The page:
The current colonization within the buffer zone of BSNP in the Tambopata valley began during the 1930s by Aymara farmers. This migration to the difficult terrain of the Tambopata valley was the result of the displacement of farmers during the El Chaco war (1932–1935) in Bolivia. During the 1950s and 1960s, colonization soared, fueled by increases in global coffee prices, population growth, and heavy land erosion in the Peruvian Altiplano [34]. Many of these early Aymara farmers were permanent inhabitants of the Altiplano and produced coffee only seasonally in the tropical Andes. Gradually, the Aymara farmers faced problems of micro-land holdings and land dispersion in their native Altiplano due to population growth and inheritance. Plot sizes became too small to support farmers’ subsistence needs and farmers gradually settled permanently in the Amazon rainforest [27]. Currently in the research area, 94 percent of farmers continue to cultivate coffee as a cash crop [36], which is sometimes complemented with coca cultivation. At the time the survey was conducted, membership in a cooperative was required in order for producers to sell their coffee due to restrictions on coffee intermediaries [14].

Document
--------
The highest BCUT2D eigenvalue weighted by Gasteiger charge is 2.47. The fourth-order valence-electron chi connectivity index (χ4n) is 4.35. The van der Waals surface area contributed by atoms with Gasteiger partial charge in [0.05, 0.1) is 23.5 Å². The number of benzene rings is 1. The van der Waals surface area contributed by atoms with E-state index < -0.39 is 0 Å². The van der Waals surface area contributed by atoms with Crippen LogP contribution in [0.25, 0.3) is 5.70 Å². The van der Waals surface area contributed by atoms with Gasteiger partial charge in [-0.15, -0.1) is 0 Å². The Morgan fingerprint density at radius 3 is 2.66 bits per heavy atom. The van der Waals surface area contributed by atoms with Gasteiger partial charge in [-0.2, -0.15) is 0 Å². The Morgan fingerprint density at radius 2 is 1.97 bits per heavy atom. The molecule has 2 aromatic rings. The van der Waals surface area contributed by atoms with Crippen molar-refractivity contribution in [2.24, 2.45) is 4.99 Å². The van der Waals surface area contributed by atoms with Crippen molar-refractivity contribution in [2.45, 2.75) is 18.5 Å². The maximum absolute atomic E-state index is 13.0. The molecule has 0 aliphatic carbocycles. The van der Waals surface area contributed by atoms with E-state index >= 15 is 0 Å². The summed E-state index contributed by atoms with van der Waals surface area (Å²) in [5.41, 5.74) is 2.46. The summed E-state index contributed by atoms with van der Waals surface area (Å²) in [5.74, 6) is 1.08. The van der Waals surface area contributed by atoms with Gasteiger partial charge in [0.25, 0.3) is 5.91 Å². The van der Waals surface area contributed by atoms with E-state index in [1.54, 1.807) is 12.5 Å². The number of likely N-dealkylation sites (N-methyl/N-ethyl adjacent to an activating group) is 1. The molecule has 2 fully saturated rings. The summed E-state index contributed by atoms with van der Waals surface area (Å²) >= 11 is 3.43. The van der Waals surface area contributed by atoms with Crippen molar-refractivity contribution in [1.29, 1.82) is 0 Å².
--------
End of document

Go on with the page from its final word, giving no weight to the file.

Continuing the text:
The upper parts of the Tambopata valley were the first to be colonized. The topography in this area is rugged, ranging in steepness between 12 and 70 percent gradient [37]. The soils are currently very shallow (ca. 5 cm deep) due to deforestation and heavy rainfall. Farmers usually do not use fertilizers, and the fallow time is insufficient to allow the soil to naturally renew its fertility [37]. The lower parts of the valley, where BSNP is located, are still mostly covered with primary forest. As a result, the soils are deeper and have good organic matter content. Currently, most of the soil which has adequate levels of organic matter for agricultural production is located near the PA [38]. In addition, there are cultural behaviors associated with deforestation such as the fairly widespread belief that in addition to inheritance, working an area of land creates informal property rights to that area. As a consequence, farmers expect their children to get additional land in the lower parts of the valley in the future [27]. As indicated before, the presence of the PA currently prevents further expansion of agricultural areas, and therefore it has started to create social unrest in the research area [39].